Reference > Brewer’s Dictionary > Antæ’os,

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E. Cobham Brewer 1810–1897. Dictionary of Phrase and Fable. 1898.
in Greek mythology, was a gigantic wrestler, whose strength was invincible so long as he touched the earth; and every time he was lifted from it, was renewed by touching it again. (See MALE’GAR.)   1
“As once Antæos, on the Libyan strand,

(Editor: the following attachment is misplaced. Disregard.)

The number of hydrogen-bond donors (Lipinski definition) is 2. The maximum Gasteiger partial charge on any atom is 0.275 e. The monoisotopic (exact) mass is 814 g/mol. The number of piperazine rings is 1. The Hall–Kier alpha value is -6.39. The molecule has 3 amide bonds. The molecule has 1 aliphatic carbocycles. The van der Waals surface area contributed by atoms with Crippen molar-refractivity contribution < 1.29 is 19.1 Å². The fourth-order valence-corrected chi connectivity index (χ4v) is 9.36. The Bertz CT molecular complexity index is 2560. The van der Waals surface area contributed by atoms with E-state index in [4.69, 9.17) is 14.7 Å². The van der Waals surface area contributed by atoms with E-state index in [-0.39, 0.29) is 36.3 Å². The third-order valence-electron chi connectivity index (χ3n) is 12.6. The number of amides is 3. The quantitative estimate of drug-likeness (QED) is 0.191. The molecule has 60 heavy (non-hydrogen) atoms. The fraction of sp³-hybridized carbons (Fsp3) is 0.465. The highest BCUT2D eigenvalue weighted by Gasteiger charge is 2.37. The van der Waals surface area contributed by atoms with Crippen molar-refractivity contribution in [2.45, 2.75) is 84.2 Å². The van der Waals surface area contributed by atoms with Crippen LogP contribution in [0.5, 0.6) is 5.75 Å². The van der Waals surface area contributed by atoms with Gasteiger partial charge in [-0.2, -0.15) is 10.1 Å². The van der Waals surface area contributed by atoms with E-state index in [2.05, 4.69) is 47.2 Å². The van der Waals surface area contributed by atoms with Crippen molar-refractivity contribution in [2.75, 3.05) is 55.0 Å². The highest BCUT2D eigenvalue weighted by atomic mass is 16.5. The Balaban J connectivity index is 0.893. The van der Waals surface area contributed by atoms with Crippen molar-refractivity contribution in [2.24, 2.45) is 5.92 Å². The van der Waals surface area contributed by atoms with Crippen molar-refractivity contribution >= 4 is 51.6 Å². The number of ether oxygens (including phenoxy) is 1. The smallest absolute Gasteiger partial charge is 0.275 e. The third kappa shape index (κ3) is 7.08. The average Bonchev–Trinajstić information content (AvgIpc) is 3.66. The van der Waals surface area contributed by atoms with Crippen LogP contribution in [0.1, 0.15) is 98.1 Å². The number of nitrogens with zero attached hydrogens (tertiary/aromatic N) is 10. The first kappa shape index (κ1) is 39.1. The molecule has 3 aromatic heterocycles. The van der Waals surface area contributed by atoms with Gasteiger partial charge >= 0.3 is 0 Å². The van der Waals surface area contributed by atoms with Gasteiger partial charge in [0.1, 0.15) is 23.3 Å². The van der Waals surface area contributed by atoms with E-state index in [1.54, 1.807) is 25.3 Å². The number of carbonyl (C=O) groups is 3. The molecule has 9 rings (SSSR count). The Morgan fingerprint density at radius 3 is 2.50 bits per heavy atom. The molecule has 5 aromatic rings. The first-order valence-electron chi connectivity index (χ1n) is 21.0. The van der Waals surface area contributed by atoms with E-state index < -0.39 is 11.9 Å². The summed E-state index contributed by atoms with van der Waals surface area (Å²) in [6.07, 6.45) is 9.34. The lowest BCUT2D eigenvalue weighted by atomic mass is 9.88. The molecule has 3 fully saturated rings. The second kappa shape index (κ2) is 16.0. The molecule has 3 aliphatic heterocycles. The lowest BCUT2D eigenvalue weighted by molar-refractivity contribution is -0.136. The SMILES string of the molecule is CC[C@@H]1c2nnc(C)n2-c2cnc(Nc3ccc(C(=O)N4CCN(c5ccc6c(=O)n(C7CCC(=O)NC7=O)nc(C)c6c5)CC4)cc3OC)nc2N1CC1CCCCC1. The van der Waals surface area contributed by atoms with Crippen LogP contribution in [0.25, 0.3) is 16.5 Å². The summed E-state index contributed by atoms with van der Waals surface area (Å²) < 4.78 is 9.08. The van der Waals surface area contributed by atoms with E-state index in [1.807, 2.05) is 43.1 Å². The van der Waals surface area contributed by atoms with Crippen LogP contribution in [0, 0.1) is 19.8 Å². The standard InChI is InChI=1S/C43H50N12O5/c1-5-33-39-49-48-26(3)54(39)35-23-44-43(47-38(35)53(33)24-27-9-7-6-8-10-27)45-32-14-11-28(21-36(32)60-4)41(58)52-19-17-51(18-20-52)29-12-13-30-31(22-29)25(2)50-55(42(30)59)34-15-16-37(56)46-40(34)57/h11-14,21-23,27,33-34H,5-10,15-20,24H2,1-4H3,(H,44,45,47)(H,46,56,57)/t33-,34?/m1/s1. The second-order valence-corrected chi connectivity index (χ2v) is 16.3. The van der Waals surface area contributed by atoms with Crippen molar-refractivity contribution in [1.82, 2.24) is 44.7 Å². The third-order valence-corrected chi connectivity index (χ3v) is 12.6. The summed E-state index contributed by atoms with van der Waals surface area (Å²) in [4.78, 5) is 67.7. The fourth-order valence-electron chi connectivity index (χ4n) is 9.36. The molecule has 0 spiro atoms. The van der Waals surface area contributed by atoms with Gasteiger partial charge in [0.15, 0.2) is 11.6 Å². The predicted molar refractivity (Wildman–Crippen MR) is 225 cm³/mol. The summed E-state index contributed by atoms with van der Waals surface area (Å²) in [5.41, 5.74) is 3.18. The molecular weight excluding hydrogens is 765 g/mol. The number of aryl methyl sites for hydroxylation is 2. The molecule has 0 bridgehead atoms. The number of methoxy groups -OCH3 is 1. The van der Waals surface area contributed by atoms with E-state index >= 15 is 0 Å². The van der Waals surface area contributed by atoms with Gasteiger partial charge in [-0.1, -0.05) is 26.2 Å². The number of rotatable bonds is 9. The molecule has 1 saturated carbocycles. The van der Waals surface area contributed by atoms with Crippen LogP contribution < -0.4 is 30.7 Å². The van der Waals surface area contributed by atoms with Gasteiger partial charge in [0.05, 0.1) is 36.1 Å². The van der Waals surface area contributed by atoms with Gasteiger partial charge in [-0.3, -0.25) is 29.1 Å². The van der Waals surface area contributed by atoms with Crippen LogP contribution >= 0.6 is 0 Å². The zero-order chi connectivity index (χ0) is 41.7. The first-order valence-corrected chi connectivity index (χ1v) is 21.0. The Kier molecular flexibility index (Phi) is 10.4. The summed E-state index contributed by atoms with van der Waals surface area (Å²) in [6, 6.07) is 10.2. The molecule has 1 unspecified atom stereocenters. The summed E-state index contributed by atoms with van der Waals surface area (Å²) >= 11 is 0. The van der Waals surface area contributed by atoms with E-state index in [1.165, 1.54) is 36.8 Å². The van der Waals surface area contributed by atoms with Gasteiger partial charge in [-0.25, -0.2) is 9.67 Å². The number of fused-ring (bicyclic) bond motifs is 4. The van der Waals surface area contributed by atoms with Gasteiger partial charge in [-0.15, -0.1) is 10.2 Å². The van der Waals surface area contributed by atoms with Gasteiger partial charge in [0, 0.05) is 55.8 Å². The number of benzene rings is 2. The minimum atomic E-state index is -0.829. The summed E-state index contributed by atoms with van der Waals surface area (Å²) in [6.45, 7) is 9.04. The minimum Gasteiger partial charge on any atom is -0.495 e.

More flerce recovered when he reached the sand.”
Hoole’s Ariosto, book iv.
   It was Hercules who succeeded in killing this charmed giant. He   2
“Lifts proud Antæos from his mother’s plains,
And with strong grasp the struggling giant strains;
Back falls his panting head and clammy hair,
Writhe his weak limbs and flits his life in air.”
Darwin: Economy of Vegetation.

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